Beginning March 1, Delta Air Lines will require passengers flying with emotional support and service animals to submit documentation at least 48 hours in advance of travel.
In a press release announcing the policy change, Delta pointed to a series of abuses in which passengers “have attempted to fly with comfort turkeys, gliding possums known as sugar gliders, snakes, spiders and more.” The airline reported a rise in animal-related incidents onboard, “including urination/defecation, biting and even a widely reported attack by a 70-pound dog.” When customers without a qualifying disability attempt to pass their pets off as service or support animals, all passengers suffer. I believe we can agree with Delta on that point.
Unfortunately, the airline has chosen to address these issues by placing an additional burden on all passengers traveling with service and support animals, including those who have a legitimate need. The policy is reproduced below.
Any customer traveling with a service or support animal on/after March 1 will need to meet the new requirements as outlined below:
Traveling with a trained service animal
Customers traveling with a trained service animal will be required to submit a signed Veterinary Health Form and/or an immunization record (current within one year of the travel date) for their animal to Delta’s Service Animal Support Desk via Delta.com at least 48 hours in advance of travel.
Traveling with an emotional support animal or psychiatric service animal
Customers traveling with an emotional support animal or psychiatric service animal will be required to submit a signed Veterinary Health Form and/or an immunization record (current within one year of the travel date), an Emotional Support/Psychiatric Service Animal Request form which requires a letter prepared and signed by a doctor or licensed mental health professional, and a signed Confirmation of Animal Training form to Delta’s Service Animal Support Desk via Delta.com at least 48 hours in advance of travel.
Per the Air Carrier Access Act, travelers with disabilities are not required to provide advance notice of their intent to travel, except in very limited circumstances (none of which pertain to the transportation of service animals). Delta’s 48-hour documentation requirement is a violation of the ACAA, as it would preclude passengers with service animals from taking trips on short notice. Further, the requirement to submit veterinary documentation for trained service animals and guide dogs may place an undue burden on people with disabilities by requiring an additional trip to the veterinarian in the short term.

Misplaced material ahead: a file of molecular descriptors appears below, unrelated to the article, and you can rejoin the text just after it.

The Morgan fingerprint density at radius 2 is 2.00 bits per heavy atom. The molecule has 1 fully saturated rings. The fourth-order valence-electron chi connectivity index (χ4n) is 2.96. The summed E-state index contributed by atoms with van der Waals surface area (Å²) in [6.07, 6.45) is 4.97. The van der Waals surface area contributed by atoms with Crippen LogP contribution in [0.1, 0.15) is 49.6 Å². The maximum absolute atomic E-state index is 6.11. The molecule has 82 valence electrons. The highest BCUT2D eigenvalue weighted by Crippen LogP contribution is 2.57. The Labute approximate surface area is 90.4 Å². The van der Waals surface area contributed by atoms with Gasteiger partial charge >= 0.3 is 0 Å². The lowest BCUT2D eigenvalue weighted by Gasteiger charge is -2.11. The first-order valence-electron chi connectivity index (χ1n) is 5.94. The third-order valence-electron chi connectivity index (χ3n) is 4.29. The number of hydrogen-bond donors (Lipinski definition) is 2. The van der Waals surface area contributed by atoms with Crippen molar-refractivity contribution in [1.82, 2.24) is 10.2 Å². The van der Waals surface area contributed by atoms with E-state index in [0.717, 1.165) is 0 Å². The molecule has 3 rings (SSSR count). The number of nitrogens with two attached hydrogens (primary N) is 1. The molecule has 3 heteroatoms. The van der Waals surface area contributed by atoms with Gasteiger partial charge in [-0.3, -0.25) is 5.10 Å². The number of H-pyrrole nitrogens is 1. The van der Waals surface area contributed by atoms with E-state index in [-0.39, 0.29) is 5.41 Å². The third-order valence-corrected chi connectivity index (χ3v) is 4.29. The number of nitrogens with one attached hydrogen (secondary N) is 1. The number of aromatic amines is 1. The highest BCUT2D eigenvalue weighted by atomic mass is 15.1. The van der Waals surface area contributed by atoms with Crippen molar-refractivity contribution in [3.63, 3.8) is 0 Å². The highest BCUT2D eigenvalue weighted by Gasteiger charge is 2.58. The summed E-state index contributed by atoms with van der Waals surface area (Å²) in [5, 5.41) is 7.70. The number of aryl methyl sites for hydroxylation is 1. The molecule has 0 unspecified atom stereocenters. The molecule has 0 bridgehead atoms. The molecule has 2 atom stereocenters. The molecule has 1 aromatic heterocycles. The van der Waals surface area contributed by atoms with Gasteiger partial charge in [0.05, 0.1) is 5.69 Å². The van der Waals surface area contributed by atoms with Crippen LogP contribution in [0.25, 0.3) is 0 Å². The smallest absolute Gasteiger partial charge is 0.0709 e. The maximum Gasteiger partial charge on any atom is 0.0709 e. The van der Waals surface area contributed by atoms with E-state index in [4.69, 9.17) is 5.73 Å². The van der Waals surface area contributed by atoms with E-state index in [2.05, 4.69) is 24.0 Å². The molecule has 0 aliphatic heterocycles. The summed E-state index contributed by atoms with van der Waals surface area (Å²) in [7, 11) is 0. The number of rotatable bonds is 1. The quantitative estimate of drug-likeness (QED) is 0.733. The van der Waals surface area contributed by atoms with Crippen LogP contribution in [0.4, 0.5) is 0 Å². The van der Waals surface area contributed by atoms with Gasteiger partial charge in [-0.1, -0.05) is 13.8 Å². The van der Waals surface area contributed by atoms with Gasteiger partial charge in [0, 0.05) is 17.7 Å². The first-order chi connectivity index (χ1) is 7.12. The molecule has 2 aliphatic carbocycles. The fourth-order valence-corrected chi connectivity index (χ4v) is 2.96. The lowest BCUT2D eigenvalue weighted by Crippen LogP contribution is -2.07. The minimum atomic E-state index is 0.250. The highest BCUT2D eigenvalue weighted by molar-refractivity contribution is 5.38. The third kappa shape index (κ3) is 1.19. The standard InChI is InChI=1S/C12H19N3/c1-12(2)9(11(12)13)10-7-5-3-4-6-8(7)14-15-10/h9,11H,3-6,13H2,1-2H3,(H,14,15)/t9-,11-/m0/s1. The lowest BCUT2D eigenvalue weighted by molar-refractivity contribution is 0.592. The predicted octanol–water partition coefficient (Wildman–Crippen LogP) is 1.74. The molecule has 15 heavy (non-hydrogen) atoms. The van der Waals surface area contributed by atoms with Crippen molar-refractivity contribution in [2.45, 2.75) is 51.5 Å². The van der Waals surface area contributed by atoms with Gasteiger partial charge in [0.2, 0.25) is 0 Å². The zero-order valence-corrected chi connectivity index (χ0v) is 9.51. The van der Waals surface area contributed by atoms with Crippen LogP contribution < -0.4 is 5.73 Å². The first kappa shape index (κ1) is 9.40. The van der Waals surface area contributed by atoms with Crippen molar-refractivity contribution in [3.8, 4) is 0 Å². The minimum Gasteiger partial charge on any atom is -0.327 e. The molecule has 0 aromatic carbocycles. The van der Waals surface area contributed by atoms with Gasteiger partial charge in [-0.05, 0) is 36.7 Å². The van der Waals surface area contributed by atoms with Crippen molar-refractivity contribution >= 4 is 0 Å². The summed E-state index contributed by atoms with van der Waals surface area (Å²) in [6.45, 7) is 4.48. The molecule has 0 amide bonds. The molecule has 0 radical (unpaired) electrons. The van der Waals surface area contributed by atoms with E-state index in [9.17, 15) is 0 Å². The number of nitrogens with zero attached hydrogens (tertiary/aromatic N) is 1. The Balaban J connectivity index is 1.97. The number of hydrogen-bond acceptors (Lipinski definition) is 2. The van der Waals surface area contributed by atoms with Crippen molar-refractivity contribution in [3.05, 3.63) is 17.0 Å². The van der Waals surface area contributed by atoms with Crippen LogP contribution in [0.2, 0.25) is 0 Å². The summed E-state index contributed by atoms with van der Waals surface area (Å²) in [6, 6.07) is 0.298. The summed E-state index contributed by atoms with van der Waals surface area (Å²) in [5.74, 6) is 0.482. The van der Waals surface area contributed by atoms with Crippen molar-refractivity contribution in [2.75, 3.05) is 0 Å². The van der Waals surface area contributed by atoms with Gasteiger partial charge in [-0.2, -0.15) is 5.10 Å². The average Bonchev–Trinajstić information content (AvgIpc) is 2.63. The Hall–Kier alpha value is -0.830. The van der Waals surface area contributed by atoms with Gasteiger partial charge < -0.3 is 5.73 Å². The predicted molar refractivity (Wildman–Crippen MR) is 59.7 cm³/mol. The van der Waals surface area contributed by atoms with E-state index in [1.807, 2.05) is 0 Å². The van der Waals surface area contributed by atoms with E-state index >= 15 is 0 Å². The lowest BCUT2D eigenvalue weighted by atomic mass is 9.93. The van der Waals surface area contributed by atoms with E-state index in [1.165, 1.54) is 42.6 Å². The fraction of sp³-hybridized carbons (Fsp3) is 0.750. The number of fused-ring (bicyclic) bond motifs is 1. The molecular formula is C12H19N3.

Multiple disability organizations, including the National Federation of the Blind and Canine Companions for Independence, have released statements criticizing Delta’s new policy and their failure to consult with relevant advocacy groups. Although the policy was created with feedback from Delta’s Advisory Board on Disability in mind, the NFB seemed to take a swing at that in a statement which accused the airline of failing to consult with any “democratically elected representative of blind Americans.”
Although I do not have a service animal of my own, I feel a duty to speak up each time the ACAA is compromised. The underlying purpose of the Air Carrier Access Act is to normalize disability, allowing people with disabilities to take advantage of air travel in the same way and with the same ease as their able-bodied peers. The Delta policy on service animals does quite the opposite, and may restrict travel altogether if the trip is not planned far enough in advance.
It is my hope that Delta will hold off on implementing this policy until it has taken the time to consult with the advocacy groups and disability organizations representing those travelers who will be affected. If the policy remains as-is, people with disabilities may need to think twice about flying with a service animal on Delta Air Lines.
If you travel with a service animal, how would Delta’s new policy affect you?
What should be done to limit abuse of the ACAA’s service animal provisions?
Please let me know in the comments below.
Feature image courtesy Delta Air Lines.